Barium Carbonate

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barium carbonate

[′bar·ē·əm ′kär·bə·nət]
(inorganic chemistry)
BaCO3 A white powder with a melting point of 174°C; soluble in acids (except sulfuric acid); used in rodenticides, ceramic flux, optical glass, and television picture tubes.
McGraw-Hill Dictionary of Scientific & Technical Terms, 6E, Copyright © 2003 by The McGraw-Hill Companies, Inc.
The following article is from The Great Soviet Encyclopedia (1979). It might be outdated or ideologically biased.

Barium Carbonate


BaCO3, a salt; colorless crystals with a density of 4.3–4.4 g/cm3 and a melting point of 1740° C. Poorly soluble in water (20 mg per liter at 18° C) and highly soluble in hydrochloric and nitric acids. Barium carbonate is found in nature in the form of the mineral witherite. It is produced from barium sulfide by the reaction BaS + H2O + CO2 = BaCO3 + H2S. It is used in producing other barium compounds, in softening water, and in the manufacture of optical glass, enamels, and glazes.

The Great Soviet Encyclopedia, 3rd Edition (1970-1979). © 2010 The Gale Group, Inc. All rights reserved.
References in periodicals archive ?
Barium compounds, such as barium sulfate and barium carbonate, which do not dissolve well in water, can last a long time in the environment.
When thoroughly mixed into the clay body, barium carbonate will precipitate soluble salts from solution yielding barium sulphate, which is insoluble.
Traces of barium carbonate were detected in the 25: 2 (CW : BT ratio) sample.
White or gray powder microstrip, in the air to absorb carbon dioxide emits oxygen generation barium carbonate, with the formation of acid salt and hydrogen peroxide.
(16.) MSDS: Nitrocellulose, available at f2/bdm/bdmvk.html (accessed October 2, 2009); MSDS: Nitroguanidine, 99%, Moistened with ca 25% Water, available at (accessed October 4, 2009); MSDS: Ammonium Perchlorate, available at (accessed October 4, 2009); MSDS: Barium Carbonate, available at http://www.jtbaker/com/msds/englishhtml/b0348.htm (accessed October 4, 2009); MSDS: Titanium, Powder, available at (accessed October 4, 2009); MSDS: Polyvinyl Chloride, available at files/ cjn/cjnzh.html (accessed October 4, 2009).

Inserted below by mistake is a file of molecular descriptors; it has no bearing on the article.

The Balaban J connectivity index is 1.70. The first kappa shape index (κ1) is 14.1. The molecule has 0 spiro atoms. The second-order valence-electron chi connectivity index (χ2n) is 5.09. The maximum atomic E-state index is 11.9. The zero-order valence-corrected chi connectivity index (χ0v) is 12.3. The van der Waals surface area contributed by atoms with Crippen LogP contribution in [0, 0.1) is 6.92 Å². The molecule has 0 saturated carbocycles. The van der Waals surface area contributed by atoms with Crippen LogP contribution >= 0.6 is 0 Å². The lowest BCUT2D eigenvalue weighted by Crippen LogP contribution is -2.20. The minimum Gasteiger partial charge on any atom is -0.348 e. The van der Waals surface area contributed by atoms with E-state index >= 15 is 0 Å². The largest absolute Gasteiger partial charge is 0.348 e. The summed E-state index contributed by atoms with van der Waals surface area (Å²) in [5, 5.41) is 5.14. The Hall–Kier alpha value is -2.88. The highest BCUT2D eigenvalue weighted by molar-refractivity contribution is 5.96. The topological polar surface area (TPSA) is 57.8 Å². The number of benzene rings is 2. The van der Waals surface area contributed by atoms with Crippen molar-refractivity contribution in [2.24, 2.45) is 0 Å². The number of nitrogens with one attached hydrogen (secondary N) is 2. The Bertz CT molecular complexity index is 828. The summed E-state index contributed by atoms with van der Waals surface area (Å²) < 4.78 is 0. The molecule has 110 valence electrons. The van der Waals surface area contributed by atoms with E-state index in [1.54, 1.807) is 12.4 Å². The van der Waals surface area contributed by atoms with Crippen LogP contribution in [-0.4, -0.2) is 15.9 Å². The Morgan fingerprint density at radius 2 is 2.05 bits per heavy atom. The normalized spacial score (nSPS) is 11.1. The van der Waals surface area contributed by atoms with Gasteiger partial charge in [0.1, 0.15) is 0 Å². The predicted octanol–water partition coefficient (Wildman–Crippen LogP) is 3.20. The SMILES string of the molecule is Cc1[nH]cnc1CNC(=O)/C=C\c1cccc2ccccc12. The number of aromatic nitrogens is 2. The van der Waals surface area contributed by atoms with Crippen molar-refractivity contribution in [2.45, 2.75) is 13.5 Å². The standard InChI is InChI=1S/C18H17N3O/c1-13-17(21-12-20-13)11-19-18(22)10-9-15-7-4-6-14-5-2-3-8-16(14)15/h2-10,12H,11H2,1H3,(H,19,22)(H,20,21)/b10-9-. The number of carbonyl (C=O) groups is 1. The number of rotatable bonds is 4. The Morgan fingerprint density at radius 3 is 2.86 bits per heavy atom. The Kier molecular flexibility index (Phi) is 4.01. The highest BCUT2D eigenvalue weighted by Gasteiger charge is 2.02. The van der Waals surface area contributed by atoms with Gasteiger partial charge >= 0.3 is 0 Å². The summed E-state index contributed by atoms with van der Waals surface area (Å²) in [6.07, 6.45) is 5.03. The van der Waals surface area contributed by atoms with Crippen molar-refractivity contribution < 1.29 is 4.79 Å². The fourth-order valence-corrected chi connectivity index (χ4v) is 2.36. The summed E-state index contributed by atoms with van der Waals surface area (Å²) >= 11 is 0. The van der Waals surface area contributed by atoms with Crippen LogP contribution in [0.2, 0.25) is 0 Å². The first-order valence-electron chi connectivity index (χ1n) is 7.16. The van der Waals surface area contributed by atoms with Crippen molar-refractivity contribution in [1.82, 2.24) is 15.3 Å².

Lines covered in the deal include salts, sulphur (except sublimed, precipitated and colloidal sulphur), natural graphite, quartz, silica and quartz sands, kaolin or other kaolinitic clays, bentonite, decolourising earths and Fuller's earth, fire-clay, andalusite, mullite, chamotte, microdol, natural calcium phosphates, natural barium sulphate, natural barium carbonate, gypsum, white asbestos, talc, natural arsenite, strontianite (not stronitium oxide), natural cryolite and chiolite, fluorspar, vermiculite, perlite and chlorites (unexpanded), and others.
The process of making the chemical composition comprises the steps of filling a mixer with 30-60% by weight of hot water and adding 10-20% by weight of barium carbonate or strontium carbonate, 10-20% by weight of phosphoric acid (75%), 5-15% by weight of lime, and 10-20% by weight of boric acid; mixing the contents for 10-15 minutes to create a wet slurry; pouring the wet slurry into an attrition mill for 15-60 minutes; drying the wet slurry and milling it to an average particle size of one to two microns to form a dry pigment; and pushing the dry pigment through a 325 mesh sieve.
In addition, runs were made with barium carbonate, calcium carbonate and silica with walstromite resulting only at temperatures above 425 [degrees]C at 2 kilobars pressure.
A dose of barium carbonate, oatmeal, dripping and salt should do the trick.
The experimenter, wishing to fabricate his or her own superconductive tiles may wonder where from to obtain such esoteric materials as barium carbonate and yttrium oxide, as well as the magnetic materials, crucibles and other components and tools for a successful experiment.
[USPRwire, Wed May 01 2019] Barium carbonate is a water-insoluble salt which is primarily used for the removal of efflorescence from bricks and tiles.